San Francisco Bay Coffee was founded by Jon and Barbara Rogers in 1974. For forty years, the Rogers family has made high quality, sustainable, fair, and direct trade coffee. They own coffee farms in Panama, Mexico, Rwanda, and Kona, which has a dual purpose: it allows them to create unique, specialty blends, as well as be a carbon-negative company.
If you’re a fan of switching out your morning java on the regular, a variety pack can be a great way to have different options at your fingertips at all times. This SF Bay Coffee Variety Pack has four different blends, all made with 100% Arabica and certified kosher beans.
Featuring French Roast, Fog Chaser, Organic Rainforest Blend, and the Breakfast Blend, the SF Bay Coffee Variety Pack is ground and packaged fresh to retain the flavor and reduce oxidation. Let’s break these flavors down and talk about exactly what you’re getting in this pack.
SF Bay French Roast is a dark roast with a smoky finish. Savor the rich dark chocolate and toasted cinnamon cupping notes in this full-bodied brew with beans from Central and South America.
SF Bay Fog Chaser is a medium, dark roast with cupping notes of creamy milk chocolate, mandarin orange, and toffee. Filling your cup with its full bodied deliciousness, you’ll find that a cup of Fog Chaser has a nice smooth finish that will make for a great start to your day!
SF Bay Organic Rainforest Blend is a medium-to-dark roast that doesn’t disappoint those looking for a unique combination of cupping notes. Featuring a mix of sweet dark berry and dark chocolate with just a hint of jasmine, this full-bodied blend from Central America will be a real morning treat.
SF Bay Breakfast Blend is a lively blend with cupping notes of toffee, milk chocolate, and sweet mandarin. Composed of beans hailing from Central America, this light-to-medium roast is a lovely start to any morning.
SF Bay’s coffee pods are called “OneCups” and they are compostable — with one (sort of) large caveat: they are only commercial compostable. That means that they cannot be put in your recycling bin, nor can they be put in your at-home composter (if you have one of those). They must be brought to a commercial composter, some of which can be found here, or by researching composting facilities near you. This puts a lot of onus on the consumer to be not only responsible, but to go out of their way to properly dispose of these pods.
Green Mountain Coffee Roasters (GMCR) was the first company to provide coffee for Keurig’s Single-Cup Brewing system that debuted in 1998 before subsequently buying Keurig in 2006. From there, GMCR became a big name in the K-Cup pod world, gaining licenses for Tully’s Coffee, Van Houtte, and, most recently, Dunkin’ Donuts and Starbucks.
Green Mountain Coffee Roasters changed their name in 2014 to Keurig Green Mountain, and this delightful breakfast blend pays homage to the original company name. This light roast coffee offers a balanced blend of sweetness and nuttiness with a smooth finish. Made with 100% Arabica coffee, this blend is also orthodox union kosher.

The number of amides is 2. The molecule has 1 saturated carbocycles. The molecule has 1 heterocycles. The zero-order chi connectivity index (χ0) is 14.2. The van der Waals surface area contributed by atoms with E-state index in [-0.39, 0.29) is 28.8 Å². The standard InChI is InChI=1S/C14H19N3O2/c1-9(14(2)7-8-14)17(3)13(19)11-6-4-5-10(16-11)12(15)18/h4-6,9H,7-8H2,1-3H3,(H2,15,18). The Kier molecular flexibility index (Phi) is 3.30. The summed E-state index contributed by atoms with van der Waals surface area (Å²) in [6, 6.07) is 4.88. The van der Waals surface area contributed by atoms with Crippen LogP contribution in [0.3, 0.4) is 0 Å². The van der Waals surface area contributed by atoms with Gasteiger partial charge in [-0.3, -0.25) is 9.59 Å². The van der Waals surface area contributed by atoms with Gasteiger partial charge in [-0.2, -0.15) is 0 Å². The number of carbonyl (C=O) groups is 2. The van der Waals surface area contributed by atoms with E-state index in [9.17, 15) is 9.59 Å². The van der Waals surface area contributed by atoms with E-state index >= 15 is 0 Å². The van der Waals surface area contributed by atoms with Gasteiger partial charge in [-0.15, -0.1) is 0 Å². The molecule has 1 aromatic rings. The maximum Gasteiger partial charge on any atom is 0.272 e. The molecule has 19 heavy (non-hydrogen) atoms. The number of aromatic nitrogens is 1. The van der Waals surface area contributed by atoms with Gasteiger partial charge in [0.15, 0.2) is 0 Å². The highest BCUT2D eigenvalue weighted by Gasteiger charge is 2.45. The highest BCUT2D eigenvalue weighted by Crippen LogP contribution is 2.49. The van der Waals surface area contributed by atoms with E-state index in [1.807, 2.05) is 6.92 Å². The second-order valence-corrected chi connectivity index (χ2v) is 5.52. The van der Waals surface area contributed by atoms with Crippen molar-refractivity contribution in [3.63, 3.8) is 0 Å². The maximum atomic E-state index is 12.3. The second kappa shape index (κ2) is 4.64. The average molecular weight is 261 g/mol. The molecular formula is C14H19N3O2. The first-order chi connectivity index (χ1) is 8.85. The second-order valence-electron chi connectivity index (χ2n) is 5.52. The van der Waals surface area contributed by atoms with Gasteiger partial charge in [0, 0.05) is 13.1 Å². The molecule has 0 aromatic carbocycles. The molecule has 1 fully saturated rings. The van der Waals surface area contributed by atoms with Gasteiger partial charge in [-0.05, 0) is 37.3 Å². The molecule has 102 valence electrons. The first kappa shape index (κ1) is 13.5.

When it comes to recycling, Keurig K-Cups haven’t made it easy. However, they’ve been working on making recyclable K-Cups since 2014 — which is when they pledged to make all new K-Cup pods recyclable by the end of 2020. There is a whole 3-step process involved in recycling the GMCR Breakfast Blend K-Cups, but they are recyclable, which is definitely a win!
The Original Donut Shop® is a favorite among K-Cup users. While I’ve eschewed the use of single-use products now, back in the day these were my favorite. This medium roast is extra bold, which means that it has more coffee than normal pods, and, while it may be bold, it’s not bitter.
These pods make up to 12 ounces of delicious morning joe using the freshest ground coffee. Another great entry from Green Mountain Coffee Roasters, these K-Cups are also recyclable, as long as you follow the 3-step process described on the box.
If you’re a fan of Micky D’s coffee, you’ll enjoy the McCafe Premium K-Cups — this medium roast is made of 100% Arabica beans and works with all Keurig 1.0 and 2.0 machines. Having these K-Cup pods on hand will save you a trip to the nearest McDonald’s, at least for coffee. There really is no replicating those McGriddles, though, sorry.
Known for its smooth, balanced flavor, you can start off your day right with a cup of this rich joe and even recycle the pods afterwards.
Common Single-Use Pod FAQs
Well, for starters, not all are recyclable. There’s a huge movement towards recyclable single-use coffee pods, but we’re not quite at the point where it’s a simple toss in the recycling bin. Each brand has a different way of handling the waste from coffee pods.
Recycling Keurig K-Cups
For the ones marked recyclable, there’s a 3-step process to recycling the pods. First, you remove and dispose of the foil on top, starting from the injection point. Secondly, dump out the grounds. Third, you may now recycle the K-Cup. Not difficult, certainly, but if you consume many per day, this can get time-consuming. Also, you have to wait until they’re cool or risk burning your fingers.
While this isn’t the simple toss-and-go we’d like to see, it’s easier than some other required methods, like taking the pods to commercial composters.
Well, most single-use coffee makers use scanners to recognize their brand-name pods. If it’s a brand-name pod, you likely won’t run into this issue. If you’re using knock-offs, it can happen now and again. Sometimes simply opening the lid and reclosing it can reset the function and make it work. You can also go so far as to unplug the entire machine.
If it’s still not working, it may be a total dud, but I never ran into one that didn’t eventually work in the end. Keep trying and be sure to leave reviews if you find batches that are completely incompatible. We coffee lovers are all in this together!
I’m going to say it one more time, in closing, but don’t settle for less just because it’s in a K-Cup. Whether The Original Donut Shop® is where your heart is or the McCafe® pods, or even freshly-ground stuff in a reusable pod, there’s a Keurig option for everyone.